Valuing the future, and the past; one environmental historian’s experience at the “Preparing for Climate 2100” conference in Fredericton, NB.
I am still on the come-down from “Preparing for Climate 2100.” You know how after a conference, your house can seem so quiet? So lovely, and yet, wouldn’t it be nice if there were ten other people to sit down and eat lunch with you? “Preparing for Climate 2100” was a two-day+ event in Fredericton, New Brunswick (14-16, November 2012). It was organized by the provincial branch of the Atlantic Climate Adaptation Solutions Association (ACASA) and was focused on community adaptation projects that are already underway, and the multiple tools that communities in the region are developing – or can access – to support effective and efficient adaptation measures.
The event swung into high-octane from the get-go. On Wednesday night, a number of delegates and other community members gathered for the first public screening of Climate,Communities, and Adaptation. (For live streaming of each film, extra footage, and more, visit the “Climate Change in Atlantic Canada Multi-Media Project”.) These films, which work together as a whole, represent a conversation among local knowledge holders – including fishermen and women, a snow-plow operator, First Nations community members and a wastewater treatment specialist – and scientists, policy-makers, and staff at the Insurance Bureau of Canada. Their observations are woven together to communicate the regional manifestations of climatic changes that have already arrived. Changes in temperature and precipitation patterns are having far-reaching influences, contributing to increased coastal erosion, northward movements by plant and animal species, and a decrease in the return times of major floods. More extreme weather (what we in the 21st century call “weather events”) is visiting the region, including hurricanes, which appear to be making landfall here more frequently. The year 2010 was the warmest on record in Canadian history. More is in store.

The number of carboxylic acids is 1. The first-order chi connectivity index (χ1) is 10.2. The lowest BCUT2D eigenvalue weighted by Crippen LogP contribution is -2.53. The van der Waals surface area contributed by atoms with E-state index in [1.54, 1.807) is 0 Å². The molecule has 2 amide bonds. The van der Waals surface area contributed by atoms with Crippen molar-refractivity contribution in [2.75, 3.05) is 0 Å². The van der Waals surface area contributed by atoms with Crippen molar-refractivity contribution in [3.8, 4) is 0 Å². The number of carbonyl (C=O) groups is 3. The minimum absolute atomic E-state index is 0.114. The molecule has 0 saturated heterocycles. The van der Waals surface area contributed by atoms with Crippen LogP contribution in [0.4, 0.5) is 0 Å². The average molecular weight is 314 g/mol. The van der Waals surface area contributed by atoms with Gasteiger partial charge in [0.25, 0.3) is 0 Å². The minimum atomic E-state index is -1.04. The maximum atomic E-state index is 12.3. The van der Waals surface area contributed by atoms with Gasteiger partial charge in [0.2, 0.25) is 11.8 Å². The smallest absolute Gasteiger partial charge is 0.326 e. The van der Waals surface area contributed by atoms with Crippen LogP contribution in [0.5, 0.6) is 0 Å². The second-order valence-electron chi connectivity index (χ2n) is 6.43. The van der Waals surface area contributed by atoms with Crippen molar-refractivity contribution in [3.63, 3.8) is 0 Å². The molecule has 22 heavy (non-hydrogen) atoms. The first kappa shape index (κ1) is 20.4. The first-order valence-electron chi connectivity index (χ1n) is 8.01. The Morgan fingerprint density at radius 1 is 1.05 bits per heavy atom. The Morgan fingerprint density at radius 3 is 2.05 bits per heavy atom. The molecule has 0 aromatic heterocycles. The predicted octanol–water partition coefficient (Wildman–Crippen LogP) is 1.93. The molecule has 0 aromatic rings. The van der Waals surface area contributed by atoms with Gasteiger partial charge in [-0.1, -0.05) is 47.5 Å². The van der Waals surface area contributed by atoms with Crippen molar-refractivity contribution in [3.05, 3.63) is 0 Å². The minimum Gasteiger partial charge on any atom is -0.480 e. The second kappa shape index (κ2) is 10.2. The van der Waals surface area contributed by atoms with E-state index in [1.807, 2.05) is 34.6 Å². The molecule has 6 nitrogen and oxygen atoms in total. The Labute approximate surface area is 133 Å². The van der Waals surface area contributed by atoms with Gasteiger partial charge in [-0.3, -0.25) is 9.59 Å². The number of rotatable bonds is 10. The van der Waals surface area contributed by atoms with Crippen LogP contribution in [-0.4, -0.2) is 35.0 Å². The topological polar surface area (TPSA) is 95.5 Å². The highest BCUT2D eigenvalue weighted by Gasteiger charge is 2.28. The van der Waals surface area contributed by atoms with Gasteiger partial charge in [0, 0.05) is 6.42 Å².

In fact, according to UPEI climatologist Neil Comer, who is involved with the International Panel on Climate Change’s (IPCC) 2013 report process, global emissions of greenhouse gases have trended higher than the highest assumption on which past models were based. Therefore, Comer asked, should we focus on the higher model projections being developed for the 2013 report? His question reflected the paradox of history which was evident in other presentations as well. While the past can no longer be taken as a proxy for the future, it can provide clues as to the potential scale and increased frequency of major weather events and to the types of challenges faced by particular communities. Yet, after witnessing successive power-point presentations showing graphs projecting scenarios of flooding, warming, etc. to 2100, I recalled another acute limitation of our present models. According to Paul Edwards, historian of science, “scientists speculate that we will never get a more exact estimate [of “possible climate futures”] than we already have, because all of today’s analyses are based on the climate we have experienced in historical times.” He quotes scientists Myles Allen and David Frame, who argue that once the Earth has warmed by 4 degrees Celsius, none of our models will be able to foresee an end to the warming, because conditions will be so different from those on which all of our models are based.